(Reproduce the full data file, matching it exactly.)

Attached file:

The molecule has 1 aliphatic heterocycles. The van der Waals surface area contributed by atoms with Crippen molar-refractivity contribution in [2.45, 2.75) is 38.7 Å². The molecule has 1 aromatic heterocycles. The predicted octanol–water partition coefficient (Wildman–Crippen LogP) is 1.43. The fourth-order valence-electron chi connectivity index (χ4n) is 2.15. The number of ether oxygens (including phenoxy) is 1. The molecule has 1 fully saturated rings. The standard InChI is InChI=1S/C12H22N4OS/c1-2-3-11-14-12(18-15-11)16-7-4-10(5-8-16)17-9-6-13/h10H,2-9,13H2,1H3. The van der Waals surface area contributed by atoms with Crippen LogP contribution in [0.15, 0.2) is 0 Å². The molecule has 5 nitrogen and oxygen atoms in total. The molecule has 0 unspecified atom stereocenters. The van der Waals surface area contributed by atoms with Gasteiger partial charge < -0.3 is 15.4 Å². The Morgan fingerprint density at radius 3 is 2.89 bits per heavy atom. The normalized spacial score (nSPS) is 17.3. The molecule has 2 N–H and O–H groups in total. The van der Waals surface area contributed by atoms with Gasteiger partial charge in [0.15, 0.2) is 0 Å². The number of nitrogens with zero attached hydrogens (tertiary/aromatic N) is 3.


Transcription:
The molecule has 1 aliphatic heterocycles. The van der Waals surface area contributed by atoms with Crippen molar-refractivity contribution in [2.45, 2.75) is 38.7 Å². The molecule has 1 aromatic heterocycles. The predicted octanol–water partition coefficient (Wildman–Crippen LogP) is 1.43. The fourth-order valence-electron chi connectivity index (χ4n) is 2.15. The number of ether oxygens (including phenoxy) is 1. The molecule has 1 fully saturated rings. The standard InChI is InChI=1S/C12H22N4OS/c1-2-3-11-14-12(18-15-11)16-7-4-10(5-8-16)17-9-6-13/h10H,2-9,13H2,1H3. The van der Waals surface area contributed by atoms with Crippen LogP contribution in [0.15, 0.2) is 0 Å². The molecule has 5 nitrogen and oxygen atoms in total. The molecule has 0 unspecified atom stereocenters. The van der Waals surface area contributed by atoms with Gasteiger partial charge < -0.3 is 15.4 Å². The Morgan fingerprint density at radius 3 is 2.89 bits per heavy atom. The normalized spacial score (nSPS) is 17.3. The molecule has 2 N–H and O–H groups in total. The van der Waals surface area contributed by atoms with Gasteiger partial charge in [0.15, 0.2) is 0 Å². The number of nitrogens with zero attached hydrogens (tertiary/aromatic N) is 3.